Scholars, businessmen, leaders - these people of stature the Jewish people
haven't lacked. From the
leaders and innovators in the biblical times until the present, both in the
religious and secular world, we have
given more than our proportional share to the benefit of mankind. In which
ever venue that you look, you
will see Jewish leaders. Finance, politics, science and medicine, are we
lacking names? Yet there was one
person who lived about 150 years ago, who was just the opposite; he was a
anti-leader, or an anti-scholar.
Mencachem Mendel of Kotzk, was a Chassidic leader of legendary proportion.
Yet the more his name
spread across Poland and Russia, the more he refused to acknowledge even
his own Chassidim. A
paradox in the true sense of the word. The more his followers came to see
him, the more reclusive he
became. The last several years of his life he refused to speak with anyone,
with the exception of several
Why was this?
The Kotzker, as he is known, was a person who stressed truth. Truth in
dealing with others, for sure, but
even more so, truth in dealing with one's self.
A Jew who traveled to Kotzk was certain of one thing, he would come back a
different person. The
Chassidim of Kotzk would cut through a person's personality and character
traits like a butcher chops up
meat. Trimming away from a person's character those traits which were
unpleasant, and leaving only the
good. Sort of a like an encounter, a Jew would leave Kotzk, with a
different view of him self. Not every
one found it pleasant, but sometimes it is necessary to look at one's self
realistically in order to improve.
The Kotzker didn't leave us with any writing. He wanted no limelight, nor
fortune. His thoughts are available
to us only because his Chassidim wrote them down.
Yet his thoughts are important and relevant for our time also. One of the
most famous statements of the
If I am I and you are you,
then I am I and you are you;
but if I am you and you are I,
then I am not I and you are not you.
On the surface this may not be too meaningful, but if we look into it we
may see something very interesting.
If I am I and you are you, means that if I act according to my own
personal being and do that which is for
me to do, then I am I. And if you act according to your own personal being,
doing that which is for you to
do, then you are you .
It still sounds simple. However if I am you. meaning that if I see
how you live your life and I come to envy
you, because of your personal successes, fortune or other accomplishments,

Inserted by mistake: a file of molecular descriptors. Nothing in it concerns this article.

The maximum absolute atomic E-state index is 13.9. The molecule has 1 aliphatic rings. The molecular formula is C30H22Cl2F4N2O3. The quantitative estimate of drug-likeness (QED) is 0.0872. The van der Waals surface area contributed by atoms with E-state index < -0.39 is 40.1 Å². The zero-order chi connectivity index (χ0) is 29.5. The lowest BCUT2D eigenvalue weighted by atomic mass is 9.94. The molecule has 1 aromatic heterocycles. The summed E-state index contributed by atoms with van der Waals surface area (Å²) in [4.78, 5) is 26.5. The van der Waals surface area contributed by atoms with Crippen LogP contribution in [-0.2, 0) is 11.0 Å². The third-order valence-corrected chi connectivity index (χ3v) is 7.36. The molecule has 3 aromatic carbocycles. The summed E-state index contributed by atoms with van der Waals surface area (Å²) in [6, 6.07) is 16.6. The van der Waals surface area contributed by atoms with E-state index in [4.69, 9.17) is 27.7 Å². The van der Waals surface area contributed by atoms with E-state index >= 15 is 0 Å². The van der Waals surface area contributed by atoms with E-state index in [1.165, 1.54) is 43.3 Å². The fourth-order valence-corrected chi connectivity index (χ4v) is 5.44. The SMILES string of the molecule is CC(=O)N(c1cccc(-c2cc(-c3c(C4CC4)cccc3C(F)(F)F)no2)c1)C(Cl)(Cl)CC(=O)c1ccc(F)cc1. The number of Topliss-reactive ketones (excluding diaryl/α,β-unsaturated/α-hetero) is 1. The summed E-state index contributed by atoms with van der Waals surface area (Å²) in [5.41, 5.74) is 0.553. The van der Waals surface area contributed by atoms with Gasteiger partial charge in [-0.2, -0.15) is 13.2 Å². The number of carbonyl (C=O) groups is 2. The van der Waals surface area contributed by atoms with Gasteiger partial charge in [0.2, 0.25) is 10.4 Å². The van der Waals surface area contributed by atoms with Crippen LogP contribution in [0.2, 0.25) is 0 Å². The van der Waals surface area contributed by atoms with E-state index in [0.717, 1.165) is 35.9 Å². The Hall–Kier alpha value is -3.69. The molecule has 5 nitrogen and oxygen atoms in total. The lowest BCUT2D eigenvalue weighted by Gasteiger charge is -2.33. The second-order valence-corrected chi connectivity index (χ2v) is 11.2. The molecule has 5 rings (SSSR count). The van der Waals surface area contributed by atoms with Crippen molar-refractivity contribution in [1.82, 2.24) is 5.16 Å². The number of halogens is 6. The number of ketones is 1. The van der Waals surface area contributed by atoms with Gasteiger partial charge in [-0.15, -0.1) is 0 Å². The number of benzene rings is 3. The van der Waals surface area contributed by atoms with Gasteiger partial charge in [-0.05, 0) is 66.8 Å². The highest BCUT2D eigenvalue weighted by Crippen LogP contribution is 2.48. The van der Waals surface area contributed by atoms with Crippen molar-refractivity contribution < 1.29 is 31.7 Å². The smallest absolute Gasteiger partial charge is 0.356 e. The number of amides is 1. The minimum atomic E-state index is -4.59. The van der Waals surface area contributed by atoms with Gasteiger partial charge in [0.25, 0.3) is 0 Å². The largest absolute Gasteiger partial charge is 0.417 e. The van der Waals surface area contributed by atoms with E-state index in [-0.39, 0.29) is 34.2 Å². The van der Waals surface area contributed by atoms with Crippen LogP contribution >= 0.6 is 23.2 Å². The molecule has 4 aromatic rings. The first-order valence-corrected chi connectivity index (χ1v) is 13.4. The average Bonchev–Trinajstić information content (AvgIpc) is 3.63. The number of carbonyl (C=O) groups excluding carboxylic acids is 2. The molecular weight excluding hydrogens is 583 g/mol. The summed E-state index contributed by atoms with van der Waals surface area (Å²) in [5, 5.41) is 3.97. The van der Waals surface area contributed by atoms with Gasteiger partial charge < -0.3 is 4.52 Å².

and because of this I try to
emulate you and do what you do in the manner that you do what it is that
you do; then I am not I. And if
you in turn, see me and if in your eyes I am successful. (so you might
think) If you come to envy or emulate
me, to try to act like me, then you are not you.
Why is this such an important element in being a true person? The reason
relates back to how we were all
created. Each of us was given qualities in which we excel. Some people can
think better than others, some
can build better than others. Each person's mind is different than his
friend's. Some have a good spatial
memory, some remember numbers well. Some remember faces, some remember
places. Some have
artistic talents and others have organizational abilities. Some prefer to
be alone and others need a group.
Each character, and there are many, many types, were given to us by G-d in
order for us to do what ever it
is that we are to do on this planet (astronauts excluded) to help the other
If we don't us the qualities that G-d gave to us, and we try doing
something that we see our neighbor doing,
because he realizes some goal, a goal that we want, such as money, fame or
family, then we aren't utilizing
our own talents. We aren't being ourselves. We are being some one else. We
have chucked our own
abilities overboard, because we want to reach a goal that we see our friend
This is not a healthy position to be in. Why? Because our own inner talents
are thwarted and repressed.
We push ourselves to acquire talents and abilities that we don't inherently
possess. This causes inner
conflict. On one side our inherent talent require utilization, because that
is why they were given to us. On
the other side, the talents that we desire to acquire are not natural to
our personality and they 'squeeze' our
natural abilities. This cause a feeling of constant inadequacy, like a
person standing on a high scaffold
instead of the natural ground. He may fall, be careful!
That's the message from the Kotzker. We must be ourselves. We must know
ourselves, the good points
and the lacking. Only then will we merit inner peace and harmony. Only then
will we be at peace with
ourselves and our friend.